When you use a HVAC service company, they ask you to sign, and pay for, a maintenance agreement. Typically, this contract entitles you to two annual service calls—one before heating season and one before cooling season. These maintenance agreements often also entitle you to a discount on labor if something goes wrong or if you want an upgrade. This is basically how IT comprehensive maintenance plans work.
Unlike HVAC, where there is little interaction with the equipment on a day-to-day basis and there is (hopefully) little or no interaction with the world outside the system, it is standard procedure to monitor computers continually and maintain them at least monthly—some ITSPs run maintenance weekly. Remember, you are paying the IT service providers to maintain your systems. If you add a system, upgrade hardware/software, or make a change, there will be a charge and your monthly charges may change based on the new systems.
In general, basic endpoint security (computers, laptops, servers) is offered in the packages you can get from service providers. This may include:
|OS patching||Email filtering|
|3rd Party Patching||Web filtering|
Different service providers will add in other services depending on what the market is experiencing and what their clients need. In the comprehensive maintenance model, the IT service provider monitors and remediates any maintenance issues, often without the client knowing there was a problem.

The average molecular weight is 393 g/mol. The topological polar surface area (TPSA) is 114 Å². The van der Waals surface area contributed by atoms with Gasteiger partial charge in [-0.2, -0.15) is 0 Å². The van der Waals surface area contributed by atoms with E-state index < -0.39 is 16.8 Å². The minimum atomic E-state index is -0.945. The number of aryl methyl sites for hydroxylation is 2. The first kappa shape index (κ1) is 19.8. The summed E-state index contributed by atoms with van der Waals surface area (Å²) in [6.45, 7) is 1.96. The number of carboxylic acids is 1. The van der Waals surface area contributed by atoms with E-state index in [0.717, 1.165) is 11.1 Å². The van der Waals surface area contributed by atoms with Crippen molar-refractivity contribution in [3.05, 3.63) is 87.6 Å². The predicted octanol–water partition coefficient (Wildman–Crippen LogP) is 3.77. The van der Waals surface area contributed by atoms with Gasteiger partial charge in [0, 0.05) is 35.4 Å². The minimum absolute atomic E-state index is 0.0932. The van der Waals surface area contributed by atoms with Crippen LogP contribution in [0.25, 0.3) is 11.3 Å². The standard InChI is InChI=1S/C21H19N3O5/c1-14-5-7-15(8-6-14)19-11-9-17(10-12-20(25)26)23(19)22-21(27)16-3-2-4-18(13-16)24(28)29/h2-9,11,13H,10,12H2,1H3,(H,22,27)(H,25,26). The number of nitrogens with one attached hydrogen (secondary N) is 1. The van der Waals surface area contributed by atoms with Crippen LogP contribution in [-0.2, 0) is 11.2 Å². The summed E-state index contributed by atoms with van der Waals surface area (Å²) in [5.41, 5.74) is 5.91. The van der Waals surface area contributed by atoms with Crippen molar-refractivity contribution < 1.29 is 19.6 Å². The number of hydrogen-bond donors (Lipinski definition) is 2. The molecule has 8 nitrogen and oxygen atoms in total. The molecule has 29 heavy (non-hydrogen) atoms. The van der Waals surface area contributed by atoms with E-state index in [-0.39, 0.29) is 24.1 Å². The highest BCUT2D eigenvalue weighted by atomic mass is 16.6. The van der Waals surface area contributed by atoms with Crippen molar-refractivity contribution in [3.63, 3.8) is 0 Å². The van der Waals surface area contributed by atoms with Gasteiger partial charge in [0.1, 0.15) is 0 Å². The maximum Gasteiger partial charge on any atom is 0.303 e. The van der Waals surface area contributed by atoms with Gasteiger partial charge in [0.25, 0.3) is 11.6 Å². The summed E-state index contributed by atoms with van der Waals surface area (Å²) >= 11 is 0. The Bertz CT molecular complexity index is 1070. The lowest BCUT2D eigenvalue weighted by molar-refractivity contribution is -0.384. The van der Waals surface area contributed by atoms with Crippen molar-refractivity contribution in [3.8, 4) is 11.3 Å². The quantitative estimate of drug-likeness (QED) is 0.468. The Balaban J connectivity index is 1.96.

There are frequently different levels of service that might include remote and/or on-site labor. The general idea of managed services or comprehensive maintenance is that the service provider takes on the responsibility of maintaining your systems on a daily basis.
Unlike the other two models, the service provider will make less profit each time a technician has to remediate a problem. It is in the service provider’s best interest to keep your systems running smoothly. To this end, ITSPs automate as much of the monitoring and remediation as possible. Each time a small issue is caught and corrected before a technician needs to act, the client’s computers remain in operation and the service provider can move on to another issue.
This is truly a partnership with the service provider. The client gets to use technology efficiently, and the service provider has the time to identify ways that technology can help their client become even more efficient. The other huge advantage is that Technical Business Reviews (TBRs) are often included in the packages. TBRs are regular meetings where the IT service provider and the client can talk about budgets, the client’s business, IT planning, and the performance of the service provider.
There are downsides to comprehensive maintenance. Like many other services that improve efficiency, it is more expensive on a month-to-month basis and IT service providers typically ask for a two- or three-year agreement. Over the long run, however, the client should see huge value, especially when factoring in the downtime that could have resulted from infrequent maintenance. IT service providers require a service agreement, because they spend the first part of this relationship learning about your technology, your business, and your people so they can offer you advice as an extension of your team.
If your company has of fewer than five employees, it might be best to ask your IT service provider if they offer services for small companies or startups. Typically, an ITSP will have a plan that they use to introduce these businesses to their devices.